Skanska, GKR Scaffolding, Kier, Mace, Morgan Sindall, and Balfour Beatty today publish a new COVID-19 industry research report, conducted by Loughborough University: “COVID-19 and construction: Early lessons for a new normal?”.
The independent report, based on research conducted by Loughborough University experts into six UK major construction and infrastructure schemes, explores the industry’s health and safety response to the COVID-19 pandemic and potential medium to long -term benefits arising from extending and embedding these new working practices.
The report demonstrates how the changes made during the pandemic reflect a phenomenal effort by site staff, frontline workers and occupational health and safety professionals to adapt safely and efficiently to the rapidly evolving situation.
The research identified that, despite overall site productivity being negatively impacted due to social distancing requirements, individual and team effectiveness and productivity had increased for a number of reasons including better and more detailed task planning, reduced waiting time between tasks, increased space and therefore less “overlap” of trades, a boost in the use of technological solutions, more responsibility for individuals and less meetings.
The research also explored the effects of working from home and found that, notwithstanding the cost, flexibility and productivity benefits, making this a permanent solution could have a negative impact on employees with a rise in social isolation and uncertainty of expectations.
Whilst new approaches have been adopted in response to COVID-19, the report presents several recommendations that should be taken before these approaches can become truly embedded into the industry’s ways of working. In doing so, the industry can make substantial, lasting and transformative changes to working practices, productivity and efficiency.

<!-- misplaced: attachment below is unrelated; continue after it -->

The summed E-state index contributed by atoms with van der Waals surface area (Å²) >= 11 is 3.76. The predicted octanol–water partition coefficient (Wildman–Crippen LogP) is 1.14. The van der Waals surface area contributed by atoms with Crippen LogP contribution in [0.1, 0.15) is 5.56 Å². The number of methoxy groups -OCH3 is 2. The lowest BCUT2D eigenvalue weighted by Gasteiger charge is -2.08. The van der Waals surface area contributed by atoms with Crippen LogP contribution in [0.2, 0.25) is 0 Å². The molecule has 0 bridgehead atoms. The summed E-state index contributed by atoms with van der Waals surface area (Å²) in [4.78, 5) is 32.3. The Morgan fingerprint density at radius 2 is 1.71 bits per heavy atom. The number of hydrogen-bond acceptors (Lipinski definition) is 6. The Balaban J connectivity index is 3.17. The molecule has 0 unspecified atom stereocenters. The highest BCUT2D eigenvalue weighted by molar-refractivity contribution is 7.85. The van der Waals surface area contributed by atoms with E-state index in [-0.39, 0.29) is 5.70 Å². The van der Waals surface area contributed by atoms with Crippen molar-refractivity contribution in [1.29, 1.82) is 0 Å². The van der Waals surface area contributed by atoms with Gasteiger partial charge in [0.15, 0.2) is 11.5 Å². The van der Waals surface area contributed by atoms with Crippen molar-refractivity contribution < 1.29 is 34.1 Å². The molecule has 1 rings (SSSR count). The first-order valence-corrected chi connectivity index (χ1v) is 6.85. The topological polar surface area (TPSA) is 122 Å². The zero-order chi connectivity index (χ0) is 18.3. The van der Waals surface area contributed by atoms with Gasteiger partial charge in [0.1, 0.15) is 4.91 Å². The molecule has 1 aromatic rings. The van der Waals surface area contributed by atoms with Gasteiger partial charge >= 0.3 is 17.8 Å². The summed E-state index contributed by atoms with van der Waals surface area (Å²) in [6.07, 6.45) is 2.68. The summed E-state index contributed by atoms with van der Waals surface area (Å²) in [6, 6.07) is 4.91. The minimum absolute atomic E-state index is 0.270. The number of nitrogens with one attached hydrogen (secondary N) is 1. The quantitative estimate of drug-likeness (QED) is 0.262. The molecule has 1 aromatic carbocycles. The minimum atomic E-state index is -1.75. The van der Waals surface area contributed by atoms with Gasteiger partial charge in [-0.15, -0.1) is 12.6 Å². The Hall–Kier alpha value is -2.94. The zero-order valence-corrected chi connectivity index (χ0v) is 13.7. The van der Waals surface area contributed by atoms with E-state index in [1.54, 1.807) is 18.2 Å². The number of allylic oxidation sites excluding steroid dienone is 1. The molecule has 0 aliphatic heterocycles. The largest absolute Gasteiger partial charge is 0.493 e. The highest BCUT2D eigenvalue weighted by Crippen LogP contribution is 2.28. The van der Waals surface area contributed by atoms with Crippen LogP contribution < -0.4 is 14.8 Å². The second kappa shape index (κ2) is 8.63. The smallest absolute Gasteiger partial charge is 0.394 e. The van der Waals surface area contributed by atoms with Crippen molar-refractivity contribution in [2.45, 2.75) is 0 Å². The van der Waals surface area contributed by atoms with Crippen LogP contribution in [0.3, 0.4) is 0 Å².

Dylan Roberts, Skanska’s Health, Safety and Wellbeing Director, said:
“Following our work with the Construction Leadership Council on the industry-wide ‘Site Operating Procedures’, I felt that we should obtain an independent review of our perception that workforce engagement and planning of work activities had improved. This research is an external verification of the great work done by site staff and provides a positive view of workforce productivity.
“No one could have predicted the impact this pandemic would have on our onsite and remote work delivery, while maintaining optimum safety guidelines and procedures. COVID-19 has shown our industry to be at its most collaborative and innovative when it’s been most needed.”
Russell Adfield, The Health and Safety Executive’s Head of Construction Sector and Policy, said: “This industry-led report highlights the significance of having Construction, Design and Management regulations (CDM 2015) – to ensure effective communication, co-operation and co-ordination of workplace practices to both protect workers from risk and allow projects to advance, even in the most difficult of times.
“Involving workers and the supply chain in planning and designing the work is an essential component in developing trust and achieving positive behaviour which will ensure the industry continues to play a critical role in stimulating the economy as we respond to COVID-19.
“With health, safety and wellbeing at the heart of what all companies do, it is clear that the learnings from COVID-19 should extend beyond the lockdown period and shape the whole industry for the better.”